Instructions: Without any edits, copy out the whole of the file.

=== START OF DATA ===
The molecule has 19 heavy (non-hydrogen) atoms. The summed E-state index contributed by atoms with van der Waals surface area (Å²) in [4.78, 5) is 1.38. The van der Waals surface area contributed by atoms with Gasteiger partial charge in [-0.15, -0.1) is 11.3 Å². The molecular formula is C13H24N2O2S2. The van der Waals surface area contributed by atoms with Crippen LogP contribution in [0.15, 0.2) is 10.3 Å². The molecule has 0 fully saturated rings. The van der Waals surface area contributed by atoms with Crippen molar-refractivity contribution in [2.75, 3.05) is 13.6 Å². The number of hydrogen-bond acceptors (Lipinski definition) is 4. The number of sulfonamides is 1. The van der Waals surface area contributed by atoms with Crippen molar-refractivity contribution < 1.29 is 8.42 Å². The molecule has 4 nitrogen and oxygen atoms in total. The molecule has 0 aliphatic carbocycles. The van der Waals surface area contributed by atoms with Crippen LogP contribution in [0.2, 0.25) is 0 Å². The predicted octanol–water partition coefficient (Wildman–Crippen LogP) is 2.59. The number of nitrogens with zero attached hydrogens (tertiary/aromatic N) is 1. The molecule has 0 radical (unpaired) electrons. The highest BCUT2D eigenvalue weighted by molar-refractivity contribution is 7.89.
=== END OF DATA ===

The molecule has 19 heavy (non-hydrogen) atoms. The summed E-state index contributed by atoms with van der Waals surface area (Å²) in [4.78, 5) is 1.38. The van der Waals surface area contributed by atoms with Gasteiger partial charge in [-0.15, -0.1) is 11.3 Å². The molecular formula is C13H24N2O2S2. The van der Waals surface area contributed by atoms with Crippen LogP contribution in [0.15, 0.2) is 10.3 Å². The molecule has 0 fully saturated rings. The van der Waals surface area contributed by atoms with Crippen molar-refractivity contribution in [2.75, 3.05) is 13.6 Å². The number of hydrogen-bond acceptors (Lipinski definition) is 4. The number of sulfonamides is 1. The van der Waals surface area contributed by atoms with Crippen molar-refractivity contribution < 1.29 is 8.42 Å². The molecule has 4 nitrogen and oxygen atoms in total. The molecule has 0 aliphatic carbocycles. The van der Waals surface area contributed by atoms with Crippen LogP contribution in [0.2, 0.25) is 0 Å². The predicted octanol–water partition coefficient (Wildman–Crippen LogP) is 2.59. The number of nitrogens with zero attached hydrogens (tertiary/aromatic N) is 1. The molecule has 0 radical (unpaired) electrons. The highest BCUT2D eigenvalue weighted by molar-refractivity contribution is 7.89.